And just when you think you have seen it all, you see the unbelievable, the unimaginable, and the incomprehensible. When did you ever think you would see quarterback Donovan McNabb benched in the fourth quarter of a game that still hung in the balance and be replaced by Rex Grossman.
It’s hard enough to just imagine McNabb being benched in the first place. After all, he’s an 11-year veteran who has led his team to four NFC Championships and one Super Bowl appearance. When you consider his credentials, you would figure McNabb would have lots of room for error.
And maybe such has been the case, when you consider that for lack of a better option he was replaced by Rex Grossman.
The Redskins have yet to turn the corner and suddenly become a force to reckon with in the NFC East division, but on paper it would seem they have a few of the pieces in place to contend. They are in fact in the hunt, so what makes this recent controversial move by head coach Mike Shanahan mind boggling is the timing.
With less than two minutes left in Sunday’s matchup against the Lions and with the game still in the balance, Shanahan decided that it was time to make a change. It was a move that many analysts, commentators, fans, and those that watch the game have been scratching their heads about. Shanahan sent McNabb to the showers and brought in backup quarterback Rex Grossman.
Not exactly the move anyone that understands the basic rules of football would expect, and one that has led some to ask the basic question: Was this simply a “bad move” or was the Redskins head coach trying to send a message?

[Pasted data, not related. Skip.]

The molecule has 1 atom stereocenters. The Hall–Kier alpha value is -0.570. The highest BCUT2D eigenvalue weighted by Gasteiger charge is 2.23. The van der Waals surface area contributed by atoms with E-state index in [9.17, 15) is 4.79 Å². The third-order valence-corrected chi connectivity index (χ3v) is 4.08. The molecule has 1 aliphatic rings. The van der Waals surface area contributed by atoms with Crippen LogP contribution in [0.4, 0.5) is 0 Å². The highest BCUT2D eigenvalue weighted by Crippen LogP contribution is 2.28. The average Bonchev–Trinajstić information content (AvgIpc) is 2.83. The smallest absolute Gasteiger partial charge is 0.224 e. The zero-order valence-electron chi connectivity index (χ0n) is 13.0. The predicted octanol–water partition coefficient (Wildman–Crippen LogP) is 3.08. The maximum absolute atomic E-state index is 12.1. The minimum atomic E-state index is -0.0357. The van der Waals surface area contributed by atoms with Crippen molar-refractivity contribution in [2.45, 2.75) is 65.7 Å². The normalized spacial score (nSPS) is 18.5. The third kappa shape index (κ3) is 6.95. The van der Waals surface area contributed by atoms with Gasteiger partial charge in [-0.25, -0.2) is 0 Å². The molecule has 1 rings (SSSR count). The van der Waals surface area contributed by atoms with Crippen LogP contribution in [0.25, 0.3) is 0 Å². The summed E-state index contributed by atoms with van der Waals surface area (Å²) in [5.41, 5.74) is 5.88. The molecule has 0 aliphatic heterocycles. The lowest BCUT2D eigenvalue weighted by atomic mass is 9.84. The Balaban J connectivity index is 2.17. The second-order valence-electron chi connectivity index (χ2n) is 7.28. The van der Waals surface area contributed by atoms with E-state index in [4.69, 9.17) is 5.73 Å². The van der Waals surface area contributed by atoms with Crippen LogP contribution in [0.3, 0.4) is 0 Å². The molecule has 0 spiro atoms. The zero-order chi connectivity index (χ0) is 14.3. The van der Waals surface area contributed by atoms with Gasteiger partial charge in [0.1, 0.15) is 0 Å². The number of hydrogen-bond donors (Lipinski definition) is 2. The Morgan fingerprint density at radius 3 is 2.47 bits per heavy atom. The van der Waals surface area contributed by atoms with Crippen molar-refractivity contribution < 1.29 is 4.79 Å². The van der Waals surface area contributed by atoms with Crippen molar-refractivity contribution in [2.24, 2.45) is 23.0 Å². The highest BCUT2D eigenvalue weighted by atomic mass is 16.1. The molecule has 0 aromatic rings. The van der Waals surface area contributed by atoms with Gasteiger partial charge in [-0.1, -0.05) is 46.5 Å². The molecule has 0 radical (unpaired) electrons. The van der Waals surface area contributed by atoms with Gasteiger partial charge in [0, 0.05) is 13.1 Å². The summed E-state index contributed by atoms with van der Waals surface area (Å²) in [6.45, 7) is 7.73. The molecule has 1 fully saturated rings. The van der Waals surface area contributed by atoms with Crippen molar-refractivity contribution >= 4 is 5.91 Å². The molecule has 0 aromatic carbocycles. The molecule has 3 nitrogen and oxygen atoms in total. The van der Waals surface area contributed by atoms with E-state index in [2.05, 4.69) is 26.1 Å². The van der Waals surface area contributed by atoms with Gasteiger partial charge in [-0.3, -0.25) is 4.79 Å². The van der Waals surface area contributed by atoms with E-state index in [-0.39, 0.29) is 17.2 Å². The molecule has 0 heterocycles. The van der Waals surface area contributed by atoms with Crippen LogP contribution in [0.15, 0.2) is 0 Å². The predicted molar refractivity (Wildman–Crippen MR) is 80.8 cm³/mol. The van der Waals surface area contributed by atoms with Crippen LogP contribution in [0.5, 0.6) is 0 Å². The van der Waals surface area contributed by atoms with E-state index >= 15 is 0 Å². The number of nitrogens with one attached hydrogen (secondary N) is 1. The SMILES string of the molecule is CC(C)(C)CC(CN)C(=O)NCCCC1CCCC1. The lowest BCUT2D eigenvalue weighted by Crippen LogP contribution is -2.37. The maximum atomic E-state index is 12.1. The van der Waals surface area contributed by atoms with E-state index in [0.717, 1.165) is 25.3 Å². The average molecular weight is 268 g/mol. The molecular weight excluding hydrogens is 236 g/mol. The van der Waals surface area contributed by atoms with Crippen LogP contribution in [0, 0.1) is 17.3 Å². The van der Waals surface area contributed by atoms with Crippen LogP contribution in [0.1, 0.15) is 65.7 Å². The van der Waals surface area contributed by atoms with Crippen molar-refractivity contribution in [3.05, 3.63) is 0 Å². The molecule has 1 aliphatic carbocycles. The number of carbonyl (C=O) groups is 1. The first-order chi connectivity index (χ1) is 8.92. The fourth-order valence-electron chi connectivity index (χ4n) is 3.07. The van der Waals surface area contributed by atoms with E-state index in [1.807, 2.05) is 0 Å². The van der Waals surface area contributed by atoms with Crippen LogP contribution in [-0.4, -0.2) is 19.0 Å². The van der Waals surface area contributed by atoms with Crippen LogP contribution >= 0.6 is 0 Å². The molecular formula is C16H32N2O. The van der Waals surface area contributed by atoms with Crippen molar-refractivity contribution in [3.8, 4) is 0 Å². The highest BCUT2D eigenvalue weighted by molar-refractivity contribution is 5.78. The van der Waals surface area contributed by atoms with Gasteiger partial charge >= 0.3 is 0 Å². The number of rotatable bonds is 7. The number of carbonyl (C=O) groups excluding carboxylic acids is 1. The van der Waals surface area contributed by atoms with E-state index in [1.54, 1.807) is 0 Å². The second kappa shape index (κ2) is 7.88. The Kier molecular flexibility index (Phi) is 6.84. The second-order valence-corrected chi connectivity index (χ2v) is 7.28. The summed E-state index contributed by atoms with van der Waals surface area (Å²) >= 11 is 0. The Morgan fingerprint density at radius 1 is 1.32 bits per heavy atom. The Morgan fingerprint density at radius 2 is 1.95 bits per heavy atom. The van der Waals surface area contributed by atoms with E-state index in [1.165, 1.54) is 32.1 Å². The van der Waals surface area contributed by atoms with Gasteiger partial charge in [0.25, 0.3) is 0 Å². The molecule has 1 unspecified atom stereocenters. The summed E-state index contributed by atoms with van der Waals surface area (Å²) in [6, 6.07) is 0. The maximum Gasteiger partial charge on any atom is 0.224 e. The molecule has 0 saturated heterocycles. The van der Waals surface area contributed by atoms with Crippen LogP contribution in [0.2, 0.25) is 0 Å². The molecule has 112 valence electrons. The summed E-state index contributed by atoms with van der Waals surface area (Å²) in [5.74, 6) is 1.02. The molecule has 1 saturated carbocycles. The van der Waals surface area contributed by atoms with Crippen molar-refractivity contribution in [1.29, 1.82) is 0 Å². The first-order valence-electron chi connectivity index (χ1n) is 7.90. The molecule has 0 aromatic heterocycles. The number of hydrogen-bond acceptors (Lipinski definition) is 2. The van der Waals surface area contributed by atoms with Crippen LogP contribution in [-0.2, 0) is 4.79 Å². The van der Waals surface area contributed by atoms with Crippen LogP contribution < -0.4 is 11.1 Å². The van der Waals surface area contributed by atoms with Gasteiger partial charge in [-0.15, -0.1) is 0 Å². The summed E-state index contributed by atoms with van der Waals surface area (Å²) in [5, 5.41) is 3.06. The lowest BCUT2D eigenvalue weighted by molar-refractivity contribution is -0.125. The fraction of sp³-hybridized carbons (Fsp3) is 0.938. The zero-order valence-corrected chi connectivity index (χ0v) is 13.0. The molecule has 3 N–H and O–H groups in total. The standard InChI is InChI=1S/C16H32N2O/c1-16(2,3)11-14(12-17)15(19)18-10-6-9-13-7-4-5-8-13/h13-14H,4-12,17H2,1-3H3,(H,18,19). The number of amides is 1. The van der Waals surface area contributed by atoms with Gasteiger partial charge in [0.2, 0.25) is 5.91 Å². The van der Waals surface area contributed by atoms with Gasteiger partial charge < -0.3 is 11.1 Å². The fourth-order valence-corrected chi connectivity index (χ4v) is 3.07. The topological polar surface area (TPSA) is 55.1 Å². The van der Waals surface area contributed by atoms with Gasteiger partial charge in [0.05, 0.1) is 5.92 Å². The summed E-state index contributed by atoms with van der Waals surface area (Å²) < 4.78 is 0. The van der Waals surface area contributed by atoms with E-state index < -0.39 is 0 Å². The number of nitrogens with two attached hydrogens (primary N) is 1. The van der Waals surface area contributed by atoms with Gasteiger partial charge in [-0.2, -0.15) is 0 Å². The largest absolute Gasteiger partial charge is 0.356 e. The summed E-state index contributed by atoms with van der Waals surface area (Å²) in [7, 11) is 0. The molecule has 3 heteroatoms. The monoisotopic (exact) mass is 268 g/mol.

After watching the conclusion of that fiasco I found it very compelling to search the channels for the postgame interviews and some answers. What I found were many offerings and suggestions, but all seeming to say the same thing. It doesn’t make any sense. Some were even livid and felt the move was a complete discredit to McNabb, his skills, and his accomplishments.
But there was one, one opinion and analysis that seemed to make complete sense and the simplicity of the answer is what makes me think it’s probably closet to the truth. Watching to the ESPN wrap up of Sunday’s games, I listened to analyst and former NFL quarterback, Trent Dilfer offer some answers that seemed fitting.
When you look at the Skins' backup (Grossman) and their starting quarterback (McNabb), when would there ever be a time to make a switch> The only logical reason that made sense for Shanahan to bench McNabb against the Lions was to regain control of his veteran quarterback.
Leading up to the benching, it’s not like McNabb was doing everything right to endear himself to his head coach. Entering last weekend, the Redskins offense was ranked middle of the road and their 18.5 points per game were less than impressive. As the leader of the offense, a lot of its’ success or failure falls squarely on the shoulders of McNabb.
Breaking down the team’s performance last Sunday, the Redskins had only gained 11 first downs with McNabb under center and were an awful 2-of-13 on third down. With the game in hand leading 25-20 and just 4:40 on the clock, McNabb made a critical error throwing a pick to not only set up the go ahead score for the Lions, but preempt Shanahan’s decision to sit down his veteran quarterback.